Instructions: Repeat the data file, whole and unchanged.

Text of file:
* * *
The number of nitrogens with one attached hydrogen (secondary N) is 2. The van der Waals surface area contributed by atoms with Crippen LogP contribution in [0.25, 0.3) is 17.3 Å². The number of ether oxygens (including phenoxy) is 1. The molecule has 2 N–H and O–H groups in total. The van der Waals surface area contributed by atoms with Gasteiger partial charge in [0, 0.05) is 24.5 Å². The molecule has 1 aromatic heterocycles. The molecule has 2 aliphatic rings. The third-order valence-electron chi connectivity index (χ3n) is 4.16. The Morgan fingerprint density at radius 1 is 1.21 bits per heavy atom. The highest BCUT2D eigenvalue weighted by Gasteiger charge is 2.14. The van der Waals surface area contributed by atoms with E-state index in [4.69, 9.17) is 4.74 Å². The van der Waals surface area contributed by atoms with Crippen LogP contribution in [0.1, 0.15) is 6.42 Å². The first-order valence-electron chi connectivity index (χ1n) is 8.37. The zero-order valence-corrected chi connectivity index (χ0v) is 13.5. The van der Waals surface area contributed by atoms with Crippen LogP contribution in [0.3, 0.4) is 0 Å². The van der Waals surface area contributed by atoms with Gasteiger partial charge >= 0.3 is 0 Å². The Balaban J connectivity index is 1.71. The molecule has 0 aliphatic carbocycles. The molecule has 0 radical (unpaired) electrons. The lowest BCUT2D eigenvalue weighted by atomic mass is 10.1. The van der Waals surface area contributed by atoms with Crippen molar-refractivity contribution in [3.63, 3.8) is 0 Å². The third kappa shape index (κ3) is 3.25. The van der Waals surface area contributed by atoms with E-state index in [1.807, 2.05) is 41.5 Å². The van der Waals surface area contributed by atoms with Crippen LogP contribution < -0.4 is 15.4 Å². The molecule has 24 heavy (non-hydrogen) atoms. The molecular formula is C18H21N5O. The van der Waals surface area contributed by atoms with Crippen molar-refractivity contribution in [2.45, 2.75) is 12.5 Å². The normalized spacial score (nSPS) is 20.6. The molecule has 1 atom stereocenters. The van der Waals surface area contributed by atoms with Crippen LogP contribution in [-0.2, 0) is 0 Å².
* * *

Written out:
The number of nitrogens with one attached hydrogen (secondary N) is 2. The van der Waals surface area contributed by atoms with Crippen LogP contribution in [0.25, 0.3) is 17.3 Å². The number of ether oxygens (including phenoxy) is 1. The molecule has 2 N–H and O–H groups in total. The van der Waals surface area contributed by atoms with Gasteiger partial charge in [0, 0.05) is 24.5 Å². The molecule has 1 aromatic heterocycles. The molecule has 2 aliphatic rings. The third-order valence-electron chi connectivity index (χ3n) is 4.16. The Morgan fingerprint density at radius 1 is 1.21 bits per heavy atom. The highest BCUT2D eigenvalue weighted by Gasteiger charge is 2.14. The van der Waals surface area contributed by atoms with E-state index in [4.69, 9.17) is 4.74 Å². The van der Waals surface area contributed by atoms with Crippen LogP contribution in [0.1, 0.15) is 6.42 Å². The first-order valence-electron chi connectivity index (χ1n) is 8.37. The zero-order valence-corrected chi connectivity index (χ0v) is 13.5. The van der Waals surface area contributed by atoms with Crippen LogP contribution in [0.3, 0.4) is 0 Å². The van der Waals surface area contributed by atoms with Gasteiger partial charge >= 0.3 is 0 Å². The Balaban J connectivity index is 1.71. The molecule has 0 aliphatic carbocycles. The molecule has 0 radical (unpaired) electrons. The lowest BCUT2D eigenvalue weighted by atomic mass is 10.1. The van der Waals surface area contributed by atoms with Crippen molar-refractivity contribution in [3.63, 3.8) is 0 Å². The third kappa shape index (κ3) is 3.25. The van der Waals surface area contributed by atoms with E-state index in [1.807, 2.05) is 41.5 Å². The van der Waals surface area contributed by atoms with Crippen LogP contribution < -0.4 is 15.4 Å². The molecule has 24 heavy (non-hydrogen) atoms. The molecular formula is C18H21N5O. The van der Waals surface area contributed by atoms with Crippen molar-refractivity contribution in [2.45, 2.75) is 12.5 Å². The normalized spacial score (nSPS) is 20.6. The molecule has 1 atom stereocenters. The van der Waals surface area contributed by atoms with Crippen LogP contribution in [-0.2, 0) is 0 Å².